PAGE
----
Chief Vet Declares Avian Influenza Prevention Zones in Great Britain
8 December 2016
On 6th December the government’s chief vet, Nigel Gibbens, announced Avian Influenza Prevention Zones for Great Britain, requiring commercial and individual poultry keepers in England, Scotland and Wales to keep their birds inside for 30 days, or take steps to separate them from wild birds.
The order, which remains in place until 6th January, comes after a type of highly pathogenic avian flu, H5N8, was found in dead wild birds and in some farm birds in mainland Europe.
To date, no cases have been confirmed in the United Kingdom.
BSAVA will update this website as more information becomes available or if the situation or advice to the profession changes.
- 6th December – Defra declares a 30 day prevention zone to help protect poultry from a strain of avian flu in Europe.
- Requirements – Keepers of poultry and other captive birds are now required to keep their birds indoors or to take appropriate steps to prevent their birds coming ion contact with wild birds. Defra are asking poultry keepers to be vigilant for any signs of disease in their birds and any wild birds, and seek prompt advice from their vet if they have any concerns.
- Reason – Outbreaks of highly pathogenic avian influenza (H5N8) have been confirmed in poultry and wild birds in several countries across Europe (to date no cases have been confirmed in UK)
- Working with wild birds – Proper biosecurity arrangements must be made such that other hospitalised birds (or birds within a zoological collection) are not placed at risk of infection. If this cannot be achieved by means of isolation units, cleaning/ disinfection (using Defra approved agents) and personal protective equipment, then a decision not to admit wild birds, or to euthanase all injured birds may be made. The latter action is generally only required within an infected area, or where there have been suggestive findings and authorities are awaiting diagnostic test results. Staff working with wild birds should be aware of clinical signs of AI in people and should report any suspicious signs to their doctor.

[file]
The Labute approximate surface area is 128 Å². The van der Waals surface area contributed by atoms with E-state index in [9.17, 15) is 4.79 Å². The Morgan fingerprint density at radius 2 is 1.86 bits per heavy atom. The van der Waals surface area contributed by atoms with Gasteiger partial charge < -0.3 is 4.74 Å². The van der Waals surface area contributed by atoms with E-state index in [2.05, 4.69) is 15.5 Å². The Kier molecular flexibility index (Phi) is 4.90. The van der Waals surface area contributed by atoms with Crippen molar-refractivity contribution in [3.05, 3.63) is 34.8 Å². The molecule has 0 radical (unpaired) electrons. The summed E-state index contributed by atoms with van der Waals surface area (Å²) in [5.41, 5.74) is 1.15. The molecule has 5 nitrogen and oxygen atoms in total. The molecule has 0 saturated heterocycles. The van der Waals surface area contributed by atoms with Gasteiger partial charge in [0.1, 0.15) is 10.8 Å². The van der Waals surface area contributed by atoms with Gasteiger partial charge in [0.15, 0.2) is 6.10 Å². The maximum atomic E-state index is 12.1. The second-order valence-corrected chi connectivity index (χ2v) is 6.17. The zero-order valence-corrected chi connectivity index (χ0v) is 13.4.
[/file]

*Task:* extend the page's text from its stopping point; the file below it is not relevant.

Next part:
- Wild birds and other animals – Wild birds should not be hospitalised with cats or ferrets as these may be susceptible to some strains of AI
- General Public – Members of the public finding five or more dead or sick birds in a small area, especially if waterfowl or corvids, should report these findings to Defra.
- Veterinary professionals with concerns – Any vet suspecting a genuine case of bird flu should contact the Defra helpline 08459 33 55 77